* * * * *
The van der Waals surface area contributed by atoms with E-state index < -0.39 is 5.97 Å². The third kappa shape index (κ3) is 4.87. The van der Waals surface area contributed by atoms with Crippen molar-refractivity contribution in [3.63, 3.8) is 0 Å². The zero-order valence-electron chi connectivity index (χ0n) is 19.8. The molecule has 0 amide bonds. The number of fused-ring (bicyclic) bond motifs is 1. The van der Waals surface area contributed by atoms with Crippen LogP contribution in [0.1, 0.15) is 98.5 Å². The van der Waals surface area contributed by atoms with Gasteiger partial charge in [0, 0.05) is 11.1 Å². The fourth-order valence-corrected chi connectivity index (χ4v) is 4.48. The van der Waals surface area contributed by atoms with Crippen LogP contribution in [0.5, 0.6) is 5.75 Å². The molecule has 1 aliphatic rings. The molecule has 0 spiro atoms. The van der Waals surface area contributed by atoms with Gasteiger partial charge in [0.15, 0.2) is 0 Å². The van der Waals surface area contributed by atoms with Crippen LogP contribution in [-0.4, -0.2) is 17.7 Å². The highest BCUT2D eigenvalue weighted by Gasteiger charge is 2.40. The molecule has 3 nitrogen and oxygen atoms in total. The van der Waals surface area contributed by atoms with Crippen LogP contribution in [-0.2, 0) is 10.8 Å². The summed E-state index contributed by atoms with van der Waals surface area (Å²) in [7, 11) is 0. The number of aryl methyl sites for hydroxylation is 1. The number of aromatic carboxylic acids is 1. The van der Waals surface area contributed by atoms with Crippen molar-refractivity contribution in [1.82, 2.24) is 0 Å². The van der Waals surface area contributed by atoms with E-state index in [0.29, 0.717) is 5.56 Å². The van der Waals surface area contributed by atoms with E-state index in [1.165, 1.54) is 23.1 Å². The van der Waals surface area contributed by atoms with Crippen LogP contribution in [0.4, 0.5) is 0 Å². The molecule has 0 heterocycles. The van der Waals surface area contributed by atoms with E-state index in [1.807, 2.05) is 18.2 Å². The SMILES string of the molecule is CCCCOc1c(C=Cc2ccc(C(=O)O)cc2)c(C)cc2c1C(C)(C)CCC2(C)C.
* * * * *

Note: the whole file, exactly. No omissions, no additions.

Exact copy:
The van der Waals surface area contributed by atoms with E-state index < -0.39 is 5.97 Å². The third kappa shape index (κ3) is 4.87. The van der Waals surface area contributed by atoms with Crippen molar-refractivity contribution in [3.63, 3.8) is 0 Å². The zero-order valence-electron chi connectivity index (χ0n) is 19.8. The molecule has 0 amide bonds. The number of fused-ring (bicyclic) bond motifs is 1. The van der Waals surface area contributed by atoms with Crippen LogP contribution in [0.1, 0.15) is 98.5 Å². The van der Waals surface area contributed by atoms with Gasteiger partial charge in [0, 0.05) is 11.1 Å². The fourth-order valence-corrected chi connectivity index (χ4v) is 4.48. The van der Waals surface area contributed by atoms with Crippen LogP contribution in [0.5, 0.6) is 5.75 Å². The molecule has 1 aliphatic rings. The molecule has 0 spiro atoms. The van der Waals surface area contributed by atoms with Gasteiger partial charge in [0.15, 0.2) is 0 Å². The van der Waals surface area contributed by atoms with Crippen LogP contribution in [-0.4, -0.2) is 17.7 Å². The highest BCUT2D eigenvalue weighted by Gasteiger charge is 2.40. The molecule has 3 nitrogen and oxygen atoms in total. The van der Waals surface area contributed by atoms with Crippen LogP contribution in [-0.2, 0) is 10.8 Å². The summed E-state index contributed by atoms with van der Waals surface area (Å²) in [7, 11) is 0. The number of aryl methyl sites for hydroxylation is 1. The number of aromatic carboxylic acids is 1. The van der Waals surface area contributed by atoms with Crippen molar-refractivity contribution in [1.82, 2.24) is 0 Å². The van der Waals surface area contributed by atoms with E-state index in [0.29, 0.717) is 5.56 Å². The van der Waals surface area contributed by atoms with E-state index in [1.165, 1.54) is 23.1 Å². The van der Waals surface area contributed by atoms with Crippen LogP contribution in [0.4, 0.5) is 0 Å². The molecule has 0 heterocycles. The van der Waals surface area contributed by atoms with E-state index in [1.807, 2.05) is 18.2 Å². The SMILES string of the molecule is CCCCOc1c(C=Cc2ccc(C(=O)O)cc2)c(C)cc2c1C(C)(C)CCC2(C)C.